The first clinical study of SynForU-HerCare has found that the probiotic is effective in reducing vulvovaginal symptoms and recurrences of vaginal candidiasis (VC) in pregnant women, with researchers noting that this could be a potential strategy for vaginal health maintenance during pregnancy.
The research, published in the Journal of Applied Microbiology, highlighted the preventive and modulatory roles of lactobacilli strains against VC in pregnant women.
The probiotic blend is isolated from dairy, namely Lactobacillus plantarum LP115, Lactobacillus helveticus LA25, Lactobacillus rhamnosus LRH10, Lactobacillus paracasei LPC12, Lactobacillus fermentum LF26, and Lactobacillus delbrueckii subspecies lactis LDL114.
“These strains were selected because in vitro study, it was found that these strains are superior in adhesive ability to Hela cell, hydrogen peroxide production to inhibit infectious urogenital bacteria such as Salmonella, Escherichia coli, C. albicans, and Gardnerella vaginalis, and antibacterial activity compared to other intimate care probiotics in the market. These strains have also been tested to ensure its quality, efficacy and performance,” explained Lisa Chen, Marketing Manager of SynbioTech.
Seventy-eight subjects at 14-32 weeks of pregnancy with VC, completed the double-blind, placebo-controlled randomized 8-week study. The intervention group took lactobacilli probiotics for 8 weeks.
The lactobacilli group showed a 45% reduction of vulvovaginal symptoms such as irritation, discharge and burning, 31% reduction of worry, 34.6% reduction of the impairment of daily activities attributed to VC at week-8, whereas the placebo group showed no significant changes in emotional stress or in social impacts. The lactobacilli group also reported a 38% decrease in recurrences of emotional stress at week-8 and marginally reduced constipation.
The results indicate that supplementation of SynForU-HerCare reduces vulvovaginal symptoms, recurrences of VC, and improves emotional and social distress attributed to VC.
The pregnant population
The research also highlighted the importance of researching this often overlooked population.
“In terms of inclusivity in clinical research, pregnant women are indeed a left behind group. There is still a knowledge gap in research of the pregnant population,” said Chen. “Indeed, researching pregnant subjects does come up with challenges such as recruitment and retention hurdles, as well as lack of healthy volunteers. Additionally, due to the sensitive nature of the pregnancy, there is a high concern for safety not only for the pregnant woman but also for the growing fetus. However, despite all the challenges, the researchers prioritized inclusion of pregnant subjects in this study because there is an even higher prevalence of vaginal yeast infections in this population.”
Chen added that this research studying the use of lactobacilli probiotics in pregnant subjects is impactful because it is the first study to provide clinical evidence on the impact of lactobacilli strains in improving quality of life in pregnant women with VC.
The challenges of recruiting pregnant women
Pregnant women have historically been excluded from clinical trial research, given their former “vulnerable population” status and in consideration of potential impacts to the developing fetus. While challenging, it is crucial to enlist a diverse sample of pregnant women for clinical research to improve maternal and child health outcomes.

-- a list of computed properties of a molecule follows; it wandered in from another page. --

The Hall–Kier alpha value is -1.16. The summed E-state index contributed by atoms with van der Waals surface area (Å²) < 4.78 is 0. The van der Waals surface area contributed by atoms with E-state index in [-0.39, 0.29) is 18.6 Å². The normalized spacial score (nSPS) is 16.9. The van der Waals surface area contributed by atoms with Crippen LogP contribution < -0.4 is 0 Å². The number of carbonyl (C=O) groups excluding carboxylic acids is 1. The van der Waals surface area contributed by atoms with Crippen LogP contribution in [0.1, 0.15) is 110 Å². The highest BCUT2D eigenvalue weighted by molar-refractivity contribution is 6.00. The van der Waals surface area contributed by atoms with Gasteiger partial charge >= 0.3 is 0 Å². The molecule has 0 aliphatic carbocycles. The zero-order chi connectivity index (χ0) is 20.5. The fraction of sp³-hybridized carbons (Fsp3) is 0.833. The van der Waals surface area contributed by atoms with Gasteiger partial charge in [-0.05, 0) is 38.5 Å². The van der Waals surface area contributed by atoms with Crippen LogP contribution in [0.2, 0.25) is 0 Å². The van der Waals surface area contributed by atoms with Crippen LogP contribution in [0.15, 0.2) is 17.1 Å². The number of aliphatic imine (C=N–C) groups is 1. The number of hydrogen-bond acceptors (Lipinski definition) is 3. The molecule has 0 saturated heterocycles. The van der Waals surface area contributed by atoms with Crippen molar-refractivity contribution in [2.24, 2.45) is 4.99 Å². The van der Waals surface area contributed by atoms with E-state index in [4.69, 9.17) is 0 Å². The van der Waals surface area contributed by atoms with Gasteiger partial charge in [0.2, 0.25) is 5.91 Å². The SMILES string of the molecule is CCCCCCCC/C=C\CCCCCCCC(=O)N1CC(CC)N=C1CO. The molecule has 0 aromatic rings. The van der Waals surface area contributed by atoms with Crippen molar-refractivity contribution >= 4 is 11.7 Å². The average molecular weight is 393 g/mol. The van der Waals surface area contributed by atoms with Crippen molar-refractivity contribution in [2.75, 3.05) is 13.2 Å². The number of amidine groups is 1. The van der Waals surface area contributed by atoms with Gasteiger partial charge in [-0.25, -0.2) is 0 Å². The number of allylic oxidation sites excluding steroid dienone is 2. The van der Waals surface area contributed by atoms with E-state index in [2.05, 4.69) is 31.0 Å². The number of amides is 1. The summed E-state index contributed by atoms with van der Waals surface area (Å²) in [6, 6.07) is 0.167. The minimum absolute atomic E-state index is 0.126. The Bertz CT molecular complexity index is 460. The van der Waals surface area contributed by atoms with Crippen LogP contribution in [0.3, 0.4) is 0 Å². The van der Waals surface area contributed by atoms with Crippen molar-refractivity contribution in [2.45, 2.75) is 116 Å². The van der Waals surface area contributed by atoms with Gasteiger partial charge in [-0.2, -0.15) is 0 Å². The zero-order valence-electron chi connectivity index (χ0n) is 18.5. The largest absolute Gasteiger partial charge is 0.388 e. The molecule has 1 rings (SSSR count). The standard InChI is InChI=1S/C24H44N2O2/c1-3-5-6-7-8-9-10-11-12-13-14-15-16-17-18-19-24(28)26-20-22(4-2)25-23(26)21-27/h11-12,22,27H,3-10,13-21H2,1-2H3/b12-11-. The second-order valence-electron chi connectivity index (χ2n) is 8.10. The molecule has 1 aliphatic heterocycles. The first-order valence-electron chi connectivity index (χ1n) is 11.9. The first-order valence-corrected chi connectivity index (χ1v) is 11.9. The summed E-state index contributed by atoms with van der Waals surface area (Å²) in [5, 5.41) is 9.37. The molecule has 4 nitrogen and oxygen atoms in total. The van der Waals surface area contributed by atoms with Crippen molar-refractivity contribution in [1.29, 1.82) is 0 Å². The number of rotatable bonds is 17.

According to a 2020 study published in Ochsner Journal, "research in pregnant women has been hampered by concerns for liability, the complex physiology of pregnancy with changes related to stage of pregnancy, and federal regulations that deemed pregnant women a vulnerable population. While recent revisions to federal regulations have removed pregnant women from the classification of vulnerable population, regulations regarding consent requirements still limit women's ability to decide on participation in clinical trials. The Department of Health and Human Services established the Task Force on Research Specific to Pregnant Women and Lactating Women to help identify and reduce these barriers."
“Recruitment challenges are not impossible to overcome. Engagement of healthcare providers is a critical component for recruitment because participants are more likely to sign up for research if it has been recommended by their healthcare provider," said Chen. "We were grateful to be able to collaborate with Hospital USM in Kubang Kerian, and health clinics in Kelantan, Malaysia to make the recruitment successful."
Benefits go beyond pregnant women
“Health of a pregnant woman not only affects the woman, but also the child. In order for a woman to give birth to a healthy child, mother’s health, both physical and mental health, are extremely crucial. Studies indicate that the first 1,000 days of a child's life, from the moment they are conceived until they have reached 2 years of age, are vital for their brain, body and immune system development. Therefore, improving the health of a pregnant woman also means improving the health of the child,” noted Chen.
Chen added that pregnant women are at higher risk for vaginal candida due to hormonal changes, vaginal glycogen production and certain immunologic alterations during pregnancy which may lead to an overgrowth of yeast.
“SynForU-HerCare is designed to reduce vaginal yeast infections in all women, both pregnant and non-pregnant. So, yes, it is effective for non-pregnant women with yeast infections as well,” Chen told NutraIngredients-USA.
Source: Journal of Applied Microbiology
22 May 2021 doi.org/10.1111/jam.15158
“Lactobacilli Reduce Recurrences of Vaginal Candidiasis in Pregnant Women: A Randomized, Double-Blind, Placebo-Controlled Study”
Authors: X. Ang et al.